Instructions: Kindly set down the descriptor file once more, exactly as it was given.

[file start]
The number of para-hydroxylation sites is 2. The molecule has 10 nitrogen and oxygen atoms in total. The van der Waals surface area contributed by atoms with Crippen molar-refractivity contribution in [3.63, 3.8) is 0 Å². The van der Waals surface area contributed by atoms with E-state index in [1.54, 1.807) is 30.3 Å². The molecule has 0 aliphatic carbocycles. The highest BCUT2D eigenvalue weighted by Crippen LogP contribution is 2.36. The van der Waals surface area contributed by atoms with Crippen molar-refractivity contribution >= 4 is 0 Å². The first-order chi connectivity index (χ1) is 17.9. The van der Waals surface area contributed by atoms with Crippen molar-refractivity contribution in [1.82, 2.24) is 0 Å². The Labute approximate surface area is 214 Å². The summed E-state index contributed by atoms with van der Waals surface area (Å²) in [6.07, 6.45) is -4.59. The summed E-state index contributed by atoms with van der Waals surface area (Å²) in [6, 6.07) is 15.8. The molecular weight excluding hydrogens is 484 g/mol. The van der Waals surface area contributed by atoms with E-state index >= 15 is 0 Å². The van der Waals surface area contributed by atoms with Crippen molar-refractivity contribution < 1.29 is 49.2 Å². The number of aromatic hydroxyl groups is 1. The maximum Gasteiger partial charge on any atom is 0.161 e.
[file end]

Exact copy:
The number of para-hydroxylation sites is 2. The molecule has 10 nitrogen and oxygen atoms in total. The van der Waals surface area contributed by atoms with Crippen molar-refractivity contribution in [3.63, 3.8) is 0 Å². The van der Waals surface area contributed by atoms with E-state index in [1.54, 1.807) is 30.3 Å². The molecule has 0 aliphatic carbocycles. The highest BCUT2D eigenvalue weighted by Crippen LogP contribution is 2.36. The van der Waals surface area contributed by atoms with Crippen molar-refractivity contribution >= 4 is 0 Å². The first-order chi connectivity index (χ1) is 17.9. The van der Waals surface area contributed by atoms with Crippen molar-refractivity contribution in [1.82, 2.24) is 0 Å². The Labute approximate surface area is 214 Å². The summed E-state index contributed by atoms with van der Waals surface area (Å²) in [6.07, 6.45) is -4.59. The summed E-state index contributed by atoms with van der Waals surface area (Å²) in [6, 6.07) is 15.8. The molecular weight excluding hydrogens is 484 g/mol. The van der Waals surface area contributed by atoms with E-state index >= 15 is 0 Å². The van der Waals surface area contributed by atoms with Crippen molar-refractivity contribution < 1.29 is 49.2 Å². The number of aromatic hydroxyl groups is 1. The maximum Gasteiger partial charge on any atom is 0.161 e.